I wasn’t going to blog again so soon as Starlet Fey was the first real story I had written in a while, but sometimes those moments in life just happen that take you away, entertaining your mind with droplets of inspiration.
How to spot a writer. J R Manawa.
She’s sitting opposite me on the tube. In a world of her own. Not paying attention to much.
I realise she’s staring. At me? I’m not sure, but she’s looked away as soon as we make eye contact. We both know London Underground etiquette.
She smiles to herself as she looks away. Have I got food on my face? No. I go back to writing my blog on my phone.
Moments later I glance her way again, curious. She’s looking up and away, with a frown while she thinks, imagines, explores the thought she’s had.
I suddenly click. A writer. Not an eye contact making weirdo, just a writer.
And I’m right, 100%. A moment later she’s pulled a small laptop out of her bag, just like mine, a light and compact laptop perfect for fitting in a handbag on the go. She lies her coat across her lap to make a steady table, just like I would, and she begins to type. The document she’s working on must already be open.
The stalker in me sees the reflection of her screen in the carriage window behind her. Definitely a writer, a cluttered word document layout filled with paragraphs upon paragraphs of closely knit prose.
I smile, and go back to my own writing – on my phone. I wonder what inspired her in that moment to take out her work and start typing flat out on the closely packed underground?
Her smile grows as she types. A big, wide, I’m-pleased-with-myself, I’m-excited-by-this-thought-I’ve-just-had, smile. She looks at the people around her, pauses, smiles, and starts to write again.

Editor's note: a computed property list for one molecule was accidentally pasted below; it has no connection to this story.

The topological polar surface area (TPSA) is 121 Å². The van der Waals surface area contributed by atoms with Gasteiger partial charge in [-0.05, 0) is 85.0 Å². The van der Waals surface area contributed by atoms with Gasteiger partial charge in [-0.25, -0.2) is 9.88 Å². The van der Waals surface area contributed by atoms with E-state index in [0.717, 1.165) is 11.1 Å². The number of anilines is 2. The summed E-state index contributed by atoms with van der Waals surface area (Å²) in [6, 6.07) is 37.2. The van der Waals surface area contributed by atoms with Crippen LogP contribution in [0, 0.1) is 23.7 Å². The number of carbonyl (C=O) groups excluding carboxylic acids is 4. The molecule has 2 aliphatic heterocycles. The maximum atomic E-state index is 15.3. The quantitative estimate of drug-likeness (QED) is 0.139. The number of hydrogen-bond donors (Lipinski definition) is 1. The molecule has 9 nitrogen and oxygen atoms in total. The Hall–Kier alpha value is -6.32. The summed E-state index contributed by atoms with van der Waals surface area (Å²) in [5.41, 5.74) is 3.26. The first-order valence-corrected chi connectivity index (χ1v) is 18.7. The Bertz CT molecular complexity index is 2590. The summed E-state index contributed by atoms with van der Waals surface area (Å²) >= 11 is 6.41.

I have to smile too, because I do the same thing. Normally people are staring at me like I’m the weirdo, but it’s all about capturing that thought as soon as you’ve had it. Writing about that person as soon as you’ve met them. That scene, as soon as you’ve seen it. While the experience is so fresh you can reach out and touch it.
It’s surreal how simply making eye contact with an unwitting stranger on the path of your life can inspire a character, an individual – the idea of a personality, as you read it in their eyes. Another story, a new story – their story, unwittingly flutters by the edge of your mind.
This is exactly how I met George, and a handful of my other characters too. They walked into my life and walked straight back out, but in those five seconds of contact they left me with a whole life story.
Some people have stories written on their faces. Not their own human stories, but rather the fictional elaborate fantasies of who they could be, and the secrets they might hide behind their eyes.
My friend Liliana and I were shopping in Fortnum and Mason when we met George, and the encounter inspired an entire story. See if you can find us in George’s tale here.
In the mean time, to the cute African girl on the train with the corkscrew ringlets, the tiny white laptop, and the smile that barely contained the delight of the story she was telling – I wish you all the best. May your tales change the world.